F.I.T. Challenge has been on the New England scene for a few years now. The popular local series offers both spring and fall versions of its race and recently held their sixth event. I’ve missed the last few races in the series but based on the glowing reviews from previous events, I was excited to see how they’ve grown and improved.
The race returned to the scenic Diamond Hill State Park in Rhode Island. Once a former ski slope, the venue boasts plenty of steep hills and technical trails which F.I.T. took full advantage of. Parking was literally step from the venue, allowing athletes to store their belongings safely in their cars – a rarity at most other OCR events.
Understanding that every racer’s abilities are different, F.I.T. Challenge caters to all runners, from the novice weekend warrior to the hardcore veterans. To be considered for awards, the elite division faced mandatory obstacle completion. Fail an obstacle and you’re out of the running. Simple as that. Open wave runners didn’t have such strict requirements. Try any obstacle you’re comfortable with, get help or simply skip past it with no penalties or judgment rendered.
Also, as an additional challenge, the race offers a multi-lap option called “Survival of the F.I.T. Test” Any athlete interested in competing is given a special armband and simply pays a small donation for each additional lap completed. Plaques were offered for most laps of the day and for anyone completing three or more laps. Even the folks that weren’t interested in competing for awards but wanted to run an extra lap or two were more than welcome. No need to wait for a new wave. Just take off whenever you’re ready, free of charge.
The course didn’t waste any time in having you gasping for air. Within the first few minutes, you are sent straight up the hill to the top. It was an immediate indication of what to expect for the remainder of the race. The terrain changed from steep, rocky inclines to scenic trail runs and slick downhills, never really allowing you to get comfortable. The course was well marked with plenty of enthusiastic volunteers. The obstacles challenged your power and agility. Along with uphill log and sandbag carries, your upper-body strength was put to the test by placing the cargo strap monkey bars, peg board and rope climb obstacles in succession.
Along with many of the standard obstacles including a multi-rig, cargo net and herc hoist, they also incorporated some unique offerings. The creativity of a few’ floating’ walls that were suspended above the ground increasing the difficulty as they swayed from your body weight. While certainly not intimidating, the crawl under the picnic tables was surprisingly tough. The signature obstacle would have to be the “Destroyer”, a hybrid wall featuring an inverted wall that transforms into a straight one at the top. With the only assistance being a few hand blocks, it proved challenging for even the most seasoned runners.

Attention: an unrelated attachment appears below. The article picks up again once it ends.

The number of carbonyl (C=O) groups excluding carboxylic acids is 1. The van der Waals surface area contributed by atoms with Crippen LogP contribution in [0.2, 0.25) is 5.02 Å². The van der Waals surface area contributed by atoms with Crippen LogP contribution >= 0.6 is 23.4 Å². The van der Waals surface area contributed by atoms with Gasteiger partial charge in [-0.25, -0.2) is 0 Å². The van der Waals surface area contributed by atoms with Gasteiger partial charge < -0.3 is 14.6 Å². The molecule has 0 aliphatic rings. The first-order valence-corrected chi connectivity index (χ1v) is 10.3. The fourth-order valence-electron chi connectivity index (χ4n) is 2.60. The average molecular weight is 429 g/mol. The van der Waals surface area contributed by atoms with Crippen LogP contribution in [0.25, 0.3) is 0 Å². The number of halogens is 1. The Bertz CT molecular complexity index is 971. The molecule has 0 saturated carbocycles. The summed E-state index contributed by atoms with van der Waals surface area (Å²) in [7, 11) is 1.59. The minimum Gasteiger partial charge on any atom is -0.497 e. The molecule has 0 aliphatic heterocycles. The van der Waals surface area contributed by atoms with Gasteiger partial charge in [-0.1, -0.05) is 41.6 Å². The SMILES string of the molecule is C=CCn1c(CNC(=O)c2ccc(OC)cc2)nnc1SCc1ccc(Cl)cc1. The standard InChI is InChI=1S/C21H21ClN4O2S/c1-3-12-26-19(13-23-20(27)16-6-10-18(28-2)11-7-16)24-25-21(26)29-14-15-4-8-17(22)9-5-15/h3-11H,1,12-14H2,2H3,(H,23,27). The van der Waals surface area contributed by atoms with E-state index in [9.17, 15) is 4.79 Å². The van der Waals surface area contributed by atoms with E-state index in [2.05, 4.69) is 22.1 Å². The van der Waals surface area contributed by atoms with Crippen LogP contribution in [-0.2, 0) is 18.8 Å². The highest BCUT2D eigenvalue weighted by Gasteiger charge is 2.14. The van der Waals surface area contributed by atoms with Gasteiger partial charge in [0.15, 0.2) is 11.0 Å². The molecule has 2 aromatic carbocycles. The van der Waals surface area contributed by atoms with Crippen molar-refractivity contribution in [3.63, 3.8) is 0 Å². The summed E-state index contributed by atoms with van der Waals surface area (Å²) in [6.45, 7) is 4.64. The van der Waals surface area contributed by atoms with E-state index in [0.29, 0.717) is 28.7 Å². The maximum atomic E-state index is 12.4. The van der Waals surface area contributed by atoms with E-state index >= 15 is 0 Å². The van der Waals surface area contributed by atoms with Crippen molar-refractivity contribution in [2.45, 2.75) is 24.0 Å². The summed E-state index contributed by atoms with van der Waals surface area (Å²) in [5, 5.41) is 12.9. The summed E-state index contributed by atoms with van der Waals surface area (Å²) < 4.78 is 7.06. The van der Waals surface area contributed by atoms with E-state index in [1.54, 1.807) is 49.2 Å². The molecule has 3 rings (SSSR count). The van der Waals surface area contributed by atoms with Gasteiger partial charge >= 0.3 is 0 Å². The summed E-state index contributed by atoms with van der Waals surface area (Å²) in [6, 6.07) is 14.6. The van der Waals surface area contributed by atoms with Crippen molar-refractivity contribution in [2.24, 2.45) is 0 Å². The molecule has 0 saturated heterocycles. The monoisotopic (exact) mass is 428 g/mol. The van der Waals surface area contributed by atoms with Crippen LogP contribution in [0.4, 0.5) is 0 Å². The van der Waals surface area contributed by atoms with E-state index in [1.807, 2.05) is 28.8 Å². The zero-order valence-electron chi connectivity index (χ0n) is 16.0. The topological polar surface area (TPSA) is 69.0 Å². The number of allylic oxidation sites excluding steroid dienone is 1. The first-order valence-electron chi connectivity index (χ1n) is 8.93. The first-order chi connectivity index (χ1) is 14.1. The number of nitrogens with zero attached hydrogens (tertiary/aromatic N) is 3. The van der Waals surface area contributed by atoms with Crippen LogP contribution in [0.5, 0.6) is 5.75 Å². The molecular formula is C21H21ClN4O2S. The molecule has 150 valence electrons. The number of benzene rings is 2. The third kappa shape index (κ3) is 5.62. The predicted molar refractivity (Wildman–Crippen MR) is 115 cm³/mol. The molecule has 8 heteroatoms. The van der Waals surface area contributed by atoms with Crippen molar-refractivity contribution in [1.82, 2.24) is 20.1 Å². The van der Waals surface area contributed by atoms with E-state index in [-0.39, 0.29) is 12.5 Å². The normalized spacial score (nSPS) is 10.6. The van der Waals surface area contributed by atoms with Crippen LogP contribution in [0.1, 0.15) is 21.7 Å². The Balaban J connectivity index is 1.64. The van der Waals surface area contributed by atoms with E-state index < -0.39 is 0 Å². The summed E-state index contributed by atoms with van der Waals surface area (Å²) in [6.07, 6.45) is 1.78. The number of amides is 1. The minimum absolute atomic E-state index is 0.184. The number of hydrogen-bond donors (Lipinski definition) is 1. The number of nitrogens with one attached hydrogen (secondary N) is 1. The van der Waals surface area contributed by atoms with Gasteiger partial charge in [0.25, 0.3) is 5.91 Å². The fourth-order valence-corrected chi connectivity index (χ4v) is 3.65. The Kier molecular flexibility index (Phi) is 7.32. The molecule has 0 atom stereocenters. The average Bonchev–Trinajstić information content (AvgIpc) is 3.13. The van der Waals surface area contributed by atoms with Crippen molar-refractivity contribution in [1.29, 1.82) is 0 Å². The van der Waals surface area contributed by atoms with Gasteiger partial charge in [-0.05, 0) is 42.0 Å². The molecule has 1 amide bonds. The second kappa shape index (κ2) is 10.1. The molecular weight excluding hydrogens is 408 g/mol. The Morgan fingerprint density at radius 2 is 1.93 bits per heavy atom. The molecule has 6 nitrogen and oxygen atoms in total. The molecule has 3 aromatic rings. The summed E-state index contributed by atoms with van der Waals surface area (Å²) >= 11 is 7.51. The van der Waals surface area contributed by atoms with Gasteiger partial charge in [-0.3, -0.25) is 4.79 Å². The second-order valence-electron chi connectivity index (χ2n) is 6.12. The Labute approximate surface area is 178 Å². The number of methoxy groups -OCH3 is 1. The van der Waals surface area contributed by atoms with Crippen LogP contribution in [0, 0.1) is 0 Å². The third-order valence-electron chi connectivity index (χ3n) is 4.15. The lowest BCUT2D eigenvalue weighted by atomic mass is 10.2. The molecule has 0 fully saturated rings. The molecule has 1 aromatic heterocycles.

The course layout helped to alleviate any possible bottlenecks. The only wait I can recall was at the cargo strap monkey bars. But with it being a somewhat technical and slow obstacle, I’m not sure how it could be avoided. The only minor complaint would have to be at the inclined military crawl under some intertwined rope. I ran early in the morning for the second wave and many of the rope sections had already begun to sag to only an inch or two above the ground. Not a huge deal but still annoying and I imagine it only got worse as the day progressed.
All finishers got a nice quality medal, t-shirt, neon green wristband and black headband. There were a handful of vendors on site and plenty of space to not feel congested. This was also one of the only races that actually offered a healthy food alternative to the typical fare. The paleo inspired menu included grass fed burgers, grilled chicken sandwiches, and protein smoothies. Hopefully more races follow suit. The relaxed atmosphere was a perfect place for a family day trip. There was a kid’s race available and spectators were allowed access free of charge.
The success of F.I.T. Challenge is more than just the well-organized course and the obstacles. While offering a race that compares favorably with many of the big box events, the series provides a more local and personal feel. The hard work and passion for the sport is readily apparent and helps separate the event from a crowded field. As a testament to the quality of the race, it’s been recognized as an OCR World Championship Qualifying event. The multiple lap option has certainly caught on and may be a model for other race series. The number of people participating in the “Survival of the F.I.T. Test” exploded from only 50 participants to well over 150 for this race. With a goal of being the best small race and most difficult 5k in the country, F.I.T. Challenge is well on their way!
Mud Meter: 4.5 of 5.0
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